“The engine did not settle down very well to run at 3500rpm so it was stopped and checked; signs were found of loss of compression, so the engine was removed from the test bed and returned to Bourne and stripped – when it was found that the opening inlet valves had touched the closing exhaust valves on both upper banks…”
The engine was run again at the end of that week, when “Just before shutting down the engine was taken up to 6000rpm and a power reading taken, which was 2 per cent in excess of the design figure. Shortly after this the 9/16 bank cut out, and it was found that the 12/16 (sic) inlet camshaft had broken adjacent to the gear. The engine was removed from the test bed for investigation. All exhaust valves on both upper banks had touched pistons, indicating there is a timing lag.”
Through February the test team laboured – running the engine, having it fail, rebuilding it, scarce new parts rapidly depleting – to maintain testing pace. On February 14: “7501 bench-tested, with increased valve to piston clearance. Upper inlet camshaft failure again occurred – it was found that both upper camshafts had broken… Fortunately one camshaft came to rest in a position with all the valves closed – there was no sign of the valves having touched the piston and it is, therefore, established that the trouble is camshaft failure and was not brought about by direct timing variations…”
Tuesday March 9, Tony reported, “Engine 7501 bench-tested; tests terminated after two hours, due to distributor timing disc coming adrift, through the driveshaft breaking. This appeared to be due to the lightening hole down the centre of the shaft being too deep and eccentric. The engine was running between 6000-9000rpm at full throttle throughout this test, and was giving 205hp at 6000 and 364hp at 9000, which is slightly better than estimated.”
The engine was repaired overnight and next day: “7501 again run with replacement distributor shaft with dimensionally correct lightening hole. The shaft again failed at the same place at 8100rpm – the engine had been running for approximately 20 minutes at full throttle when the failure occurred.” Immediate vibration investigation suggested “Resonance occurs between 8000-9000 revs”, breaking the shaft. The fix was to be “a stronger distributor shaft in a different material”. The first race date was looming, May 14, in Monaco.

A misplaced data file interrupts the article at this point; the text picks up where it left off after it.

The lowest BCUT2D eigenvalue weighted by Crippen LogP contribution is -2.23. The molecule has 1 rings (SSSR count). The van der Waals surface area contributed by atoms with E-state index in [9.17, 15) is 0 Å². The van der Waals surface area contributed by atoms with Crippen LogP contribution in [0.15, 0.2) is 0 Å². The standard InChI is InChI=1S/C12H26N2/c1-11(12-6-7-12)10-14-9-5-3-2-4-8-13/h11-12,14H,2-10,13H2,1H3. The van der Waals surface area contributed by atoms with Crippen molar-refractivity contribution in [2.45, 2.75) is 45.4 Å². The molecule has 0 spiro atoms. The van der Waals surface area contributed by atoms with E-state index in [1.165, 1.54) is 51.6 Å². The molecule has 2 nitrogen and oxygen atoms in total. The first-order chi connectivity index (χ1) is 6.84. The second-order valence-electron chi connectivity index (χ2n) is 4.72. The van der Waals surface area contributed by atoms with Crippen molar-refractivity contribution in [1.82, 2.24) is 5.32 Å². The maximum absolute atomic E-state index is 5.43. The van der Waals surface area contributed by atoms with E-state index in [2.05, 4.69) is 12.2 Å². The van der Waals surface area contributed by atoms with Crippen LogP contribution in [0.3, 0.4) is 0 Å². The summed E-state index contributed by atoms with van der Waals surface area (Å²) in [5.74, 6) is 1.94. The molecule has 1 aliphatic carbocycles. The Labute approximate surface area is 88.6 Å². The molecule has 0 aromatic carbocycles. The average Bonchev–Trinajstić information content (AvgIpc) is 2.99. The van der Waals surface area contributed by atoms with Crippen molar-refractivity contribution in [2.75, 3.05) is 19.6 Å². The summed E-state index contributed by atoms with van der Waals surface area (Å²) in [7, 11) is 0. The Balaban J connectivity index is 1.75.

March 15 – the rebuilt 7501 was tested again: “Centre output gear stripped – running at full power at 10,000rpm. Fortunately the engine was not severely damaged.” That output gear proved to have been incorrectly heat-treated. Under-pressure suppliers were making mistakes. On March 19, gear and vibration specialists were called in, one declaring the output gears “not strong enough” – the other “believing there was no fundamental vibration problem”.
Into April the engine was built into the prototype chassis, car 8301, and starter motor problems intruded. On April 21 – Monaco just three weeks ahead – “Engine started by towing. Brakes extremely spongy; throttle pedal very heavy but smoother in operation. Gearchange far too springy and flexible. Car appears to have good traction, but lifts nose violently under acceleration… Engine requires cranking to 200rpm to fire – starter motor can only turn at 170rpm although it is designed by Lucas to turn at 245…”
Next day at Bourne, BRM’s best were all smiles, radiating pride as they showed us – the eager press – their jaw-dropping new baby. Would it prove successful? No – not really. Was that because of any lack of perspiration by its creators? No way! BRM’s eventual conqueror simply adopted a more sensible solution to winning races in ’66. Today, 50 years later, the objective is totally unchanged…